Saturday, April 09, 2005

The Big Picture 26

The term Conceptual Art strikes me as redundant. Isn’t all art conceptual? Even the most low brow acts of representation are fuelled by some sort of idea.

When curators today talk about “Conceptual practice”, what they are often doing is alerting you to the fact that you are about to see art about art, or art made within some sort of post-modern framework that privileges pastiche and reference over product and originality.

Fine. Originality is an illusion, and the world is already full of pretty things. However, the problem for the average visitor to a Conceptual show is that there is rarely much to actually look at, because the ideas and processes behind the work are more important than the finished pieces. Inevitably, such shows smack of in-on-itness and exclusion, of art made for other artists. And that’s no fun, even for the artists.

A new survey of recent Conceptual art at the Power Plant goes a long way to curing some of the genre’s worst in-house habits. Although there are definitely moments in this exhibition where one feels one is missing something, and the old brick barn does look a bit spare and grey in spots, Dedicated To You, But You Weren’t Listening (now that’s a passive aggressive title!) is peppered with clever works that seek to break Conceptual art’s audience-maker disconnect and, gasp, entertain the viewer.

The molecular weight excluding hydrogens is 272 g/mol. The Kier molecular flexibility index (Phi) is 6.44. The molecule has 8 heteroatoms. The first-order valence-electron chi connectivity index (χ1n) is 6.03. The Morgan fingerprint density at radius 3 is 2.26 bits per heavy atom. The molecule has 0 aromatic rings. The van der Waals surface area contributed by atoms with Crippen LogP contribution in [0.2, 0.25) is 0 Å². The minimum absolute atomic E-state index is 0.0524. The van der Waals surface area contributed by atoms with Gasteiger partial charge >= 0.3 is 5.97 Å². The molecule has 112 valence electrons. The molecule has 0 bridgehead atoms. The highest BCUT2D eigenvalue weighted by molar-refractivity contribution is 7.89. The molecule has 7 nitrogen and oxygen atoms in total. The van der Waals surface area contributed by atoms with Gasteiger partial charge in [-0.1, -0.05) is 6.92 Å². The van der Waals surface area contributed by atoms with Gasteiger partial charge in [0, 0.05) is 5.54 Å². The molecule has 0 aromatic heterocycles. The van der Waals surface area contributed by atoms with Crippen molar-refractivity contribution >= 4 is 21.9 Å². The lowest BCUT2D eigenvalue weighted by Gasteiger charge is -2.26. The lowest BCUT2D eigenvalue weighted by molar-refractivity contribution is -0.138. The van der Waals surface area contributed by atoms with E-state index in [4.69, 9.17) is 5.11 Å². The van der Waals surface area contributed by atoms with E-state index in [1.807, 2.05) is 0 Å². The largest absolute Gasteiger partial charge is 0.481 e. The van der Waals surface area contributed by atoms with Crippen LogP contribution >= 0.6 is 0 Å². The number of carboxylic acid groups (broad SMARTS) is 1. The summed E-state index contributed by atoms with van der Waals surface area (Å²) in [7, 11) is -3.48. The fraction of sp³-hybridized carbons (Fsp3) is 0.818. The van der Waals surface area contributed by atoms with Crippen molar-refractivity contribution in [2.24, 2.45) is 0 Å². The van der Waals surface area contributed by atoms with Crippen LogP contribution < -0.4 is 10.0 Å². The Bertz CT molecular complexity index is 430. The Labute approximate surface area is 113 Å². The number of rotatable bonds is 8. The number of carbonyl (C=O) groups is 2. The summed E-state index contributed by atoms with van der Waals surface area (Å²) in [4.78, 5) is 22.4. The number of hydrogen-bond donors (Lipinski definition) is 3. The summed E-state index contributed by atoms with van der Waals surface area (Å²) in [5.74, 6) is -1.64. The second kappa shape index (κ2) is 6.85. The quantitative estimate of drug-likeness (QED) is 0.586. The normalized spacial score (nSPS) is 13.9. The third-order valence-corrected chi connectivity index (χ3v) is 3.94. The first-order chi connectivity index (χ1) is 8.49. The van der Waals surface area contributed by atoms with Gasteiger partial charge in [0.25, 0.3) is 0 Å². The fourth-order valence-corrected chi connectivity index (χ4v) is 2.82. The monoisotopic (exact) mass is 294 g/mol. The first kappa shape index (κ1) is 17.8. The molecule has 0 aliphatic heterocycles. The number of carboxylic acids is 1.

Dedicated To You is a very full exhibition, featuring works by fourteen artists from half a dozen countries, so let’s start with the good news.

The first thing most viewers will gravitate to is Scottish artist Dave Allen’s giant birdcage sculpture, the home of two starlings on loan from the Toronto zoo. Based, the brochure tells me, on French composer Olivier Messiaen’s 1959 piano works about birdsongs, the installation seeks to reverse the composer’s creative process by having the birds react to music. Beside the birdcage, a CD of Messiaen’s compositions plays over and over, with the hope that the starlings will eventually begin to mimic it and incorporate the music’s tones into their songs.

Depending on your views on Messiaen, this is either a great vacation for the birds or a form of torture, but there is nothing like art stocked with live animals to turn even the most hardened art watcher into a cooing tender heart. I’m not certain Allen’s menagerie is much more than a sweet one-liner, but I’ll take pleasure whenever I can, and the birds are the most lively things in the gallery.